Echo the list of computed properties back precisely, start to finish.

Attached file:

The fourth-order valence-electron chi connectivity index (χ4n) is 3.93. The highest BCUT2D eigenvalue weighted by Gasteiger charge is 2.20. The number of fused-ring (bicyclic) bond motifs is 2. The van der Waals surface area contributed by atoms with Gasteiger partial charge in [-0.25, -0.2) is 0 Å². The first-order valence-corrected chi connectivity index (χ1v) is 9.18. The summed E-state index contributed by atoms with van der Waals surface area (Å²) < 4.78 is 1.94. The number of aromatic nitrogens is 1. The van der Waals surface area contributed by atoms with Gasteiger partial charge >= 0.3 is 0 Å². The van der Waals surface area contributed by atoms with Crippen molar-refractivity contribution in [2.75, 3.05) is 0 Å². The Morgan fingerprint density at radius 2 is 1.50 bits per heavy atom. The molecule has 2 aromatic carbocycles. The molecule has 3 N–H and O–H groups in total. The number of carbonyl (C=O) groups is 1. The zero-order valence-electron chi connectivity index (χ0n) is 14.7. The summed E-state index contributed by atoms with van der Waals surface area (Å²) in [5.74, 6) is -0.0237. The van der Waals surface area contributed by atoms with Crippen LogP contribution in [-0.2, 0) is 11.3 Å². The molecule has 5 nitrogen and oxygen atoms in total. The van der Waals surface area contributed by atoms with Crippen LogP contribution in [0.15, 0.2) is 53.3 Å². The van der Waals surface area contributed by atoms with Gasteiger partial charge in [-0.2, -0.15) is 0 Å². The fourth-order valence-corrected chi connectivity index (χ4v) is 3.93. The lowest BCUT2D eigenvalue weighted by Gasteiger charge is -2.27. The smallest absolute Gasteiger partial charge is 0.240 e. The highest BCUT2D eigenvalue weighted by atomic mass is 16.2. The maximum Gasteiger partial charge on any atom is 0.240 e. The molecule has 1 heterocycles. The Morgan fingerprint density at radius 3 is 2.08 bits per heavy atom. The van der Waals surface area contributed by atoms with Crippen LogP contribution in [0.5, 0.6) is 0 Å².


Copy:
The fourth-order valence-electron chi connectivity index (χ4n) is 3.93. The highest BCUT2D eigenvalue weighted by Gasteiger charge is 2.20. The number of fused-ring (bicyclic) bond motifs is 2. The van der Waals surface area contributed by atoms with Gasteiger partial charge in [-0.25, -0.2) is 0 Å². The first-order valence-corrected chi connectivity index (χ1v) is 9.18. The summed E-state index contributed by atoms with van der Waals surface area (Å²) < 4.78 is 1.94. The number of aromatic nitrogens is 1. The van der Waals surface area contributed by atoms with Gasteiger partial charge >= 0.3 is 0 Å². The van der Waals surface area contributed by atoms with Crippen molar-refractivity contribution in [2.75, 3.05) is 0 Å². The Morgan fingerprint density at radius 2 is 1.50 bits per heavy atom. The molecule has 2 aromatic carbocycles. The molecule has 3 N–H and O–H groups in total. The number of carbonyl (C=O) groups is 1. The zero-order valence-electron chi connectivity index (χ0n) is 14.7. The summed E-state index contributed by atoms with van der Waals surface area (Å²) in [5.74, 6) is -0.0237. The van der Waals surface area contributed by atoms with Crippen LogP contribution in [-0.2, 0) is 11.3 Å². The molecule has 5 nitrogen and oxygen atoms in total. The van der Waals surface area contributed by atoms with Crippen LogP contribution in [0.15, 0.2) is 53.3 Å². The van der Waals surface area contributed by atoms with Gasteiger partial charge in [-0.2, -0.15) is 0 Å². The fourth-order valence-corrected chi connectivity index (χ4v) is 3.93. The lowest BCUT2D eigenvalue weighted by Gasteiger charge is -2.27. The smallest absolute Gasteiger partial charge is 0.240 e. The highest BCUT2D eigenvalue weighted by atomic mass is 16.2. The maximum Gasteiger partial charge on any atom is 0.240 e. The molecule has 1 heterocycles. The Morgan fingerprint density at radius 3 is 2.08 bits per heavy atom. The van der Waals surface area contributed by atoms with Crippen LogP contribution in [0.5, 0.6) is 0 Å².